Saving lives

Is Peru’s cancer care good enough?

Peru’s decentralised model of cancer care has been both a blessing and a curse. On one hand, it has bought healthcare closer to those living in poorer, isolated and indigenous communities. On the other, the best expertise tends to head to – and stay in – Lima.  

During Covid, screenings and treatments dropped dramatically – the bar was already low. Good news then that the government has announced increased funding for cancer patients spanning the gamut from diagnosis to treatment. Naturally, the effectiveness of this new round of public expenditure will be measured by outcomes and it will take time for the data to reflect earlier rates of diagnosis and treatment leading to better survival rates. 

An oncologist and specialist in radiotherapy based in Peru explained, “In terms of daily clinical experience managing patients, there can be little doubt that private healthcare centres specialising in cancer care are much better resourced and financed and attract the best clinicians due to higher salaries and better working conditions. There are also much longer waiting times in the public healthcare system which for cancer patients can be a death sentence.”

“…private healthcare centres specialising in cancer care are much better resourced and financed and attract the best clinicians due to higher salaries and better working conditions.”

An oncologist and specialist in radiotherapy, Peru

The pandemic put many of Peru’s cancer specialists between a rock and a hard place as cancer care and coverage became increasingly limited, especially outside of the major metropolitan areas. Radiotherapy care was reduced by 60% at the peak of the pandemic. “We had to maintain care, chemotherapy care was limited and the operating room was closed during Covid. This taught us to always be prepared and to start using tools that were in place but not necessarily considered, such as telemedicine and teleconsultation. The pandemic taught us to optimise times and improve service flows,” adds the oncologist.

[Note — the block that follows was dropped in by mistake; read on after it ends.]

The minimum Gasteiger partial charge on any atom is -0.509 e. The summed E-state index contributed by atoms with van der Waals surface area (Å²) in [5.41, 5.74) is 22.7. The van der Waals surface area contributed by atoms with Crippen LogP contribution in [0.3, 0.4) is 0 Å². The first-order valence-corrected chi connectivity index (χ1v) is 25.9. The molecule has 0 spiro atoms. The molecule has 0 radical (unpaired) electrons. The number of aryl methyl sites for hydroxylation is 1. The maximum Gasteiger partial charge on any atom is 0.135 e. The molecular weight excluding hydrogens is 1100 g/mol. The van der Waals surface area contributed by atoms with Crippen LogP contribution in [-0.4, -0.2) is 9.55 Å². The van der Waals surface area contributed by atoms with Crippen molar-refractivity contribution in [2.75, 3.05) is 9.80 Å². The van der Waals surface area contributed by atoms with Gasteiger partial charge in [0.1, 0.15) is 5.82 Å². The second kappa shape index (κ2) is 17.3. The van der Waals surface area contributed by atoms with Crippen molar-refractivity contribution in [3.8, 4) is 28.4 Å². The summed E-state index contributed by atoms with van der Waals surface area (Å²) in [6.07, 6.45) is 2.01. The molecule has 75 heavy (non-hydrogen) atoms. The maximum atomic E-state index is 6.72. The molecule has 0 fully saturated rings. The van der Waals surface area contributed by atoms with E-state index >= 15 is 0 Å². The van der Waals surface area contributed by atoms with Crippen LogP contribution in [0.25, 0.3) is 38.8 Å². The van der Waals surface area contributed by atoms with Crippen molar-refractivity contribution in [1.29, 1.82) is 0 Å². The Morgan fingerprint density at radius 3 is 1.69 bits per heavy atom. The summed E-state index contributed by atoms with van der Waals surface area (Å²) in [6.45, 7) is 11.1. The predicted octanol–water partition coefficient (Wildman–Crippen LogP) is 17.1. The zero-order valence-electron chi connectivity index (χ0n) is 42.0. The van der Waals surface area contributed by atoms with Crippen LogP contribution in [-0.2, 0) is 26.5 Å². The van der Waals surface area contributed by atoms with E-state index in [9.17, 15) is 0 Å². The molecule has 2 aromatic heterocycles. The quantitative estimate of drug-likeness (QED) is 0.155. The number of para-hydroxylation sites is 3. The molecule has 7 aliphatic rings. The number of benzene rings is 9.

Better familiarity in areas such as telemedicine and teleconsultation matters because investment in better technology will be particularly important if diagnosis rates are to improve. The head of mastology at one of Peru’s largest hospitals explained, “We have mammography specialists in most areas of the country which is the most important tool. But radiography specialists, also critically important, tend to be concentrated in the capital. Indeed, there is only one centre in Chiclayo, but it is the only one for the entire north of the country.”

“We have mammography specialists in most areas of the country…But radiography specialists, also critically important, tend to be concentrated in the capital.”

Head of mastology at one of Peru’s largest hospitals

At the level of Essalud, (which is semi-private), radiotherapy is in Lima and has to be outsourced, the resonators are only in Lima, as well as the treatments. This is concerning because the lack of technological investment in rural areas of the country remains a major challenge. In addition, Peru now faces a potential recession due to persistent political instability, which will result in further reducing investment in health. That’s not to mention proposals for a national health insurance which remain stagnant.  

“I think that until before the pandemic, many of the telemedicine tools were not used on a regular basis, so my hope is that this situation will now change for the better. Many times, telemedicine tools were seen as something remote but with the pandemic we have realised that they are of great help and allow us to have a greater reach for our patients. We can now use telemedicine for diagnosis,” adds the mastology head.  

Investment will have to be targeted towards cancer diagnostic platforms that optimise diagnostic and waiting times, shorten distances between specialist clinics and bring in a broader range of expertise. If those are prioritised, Peru’s cancer care should improve.  

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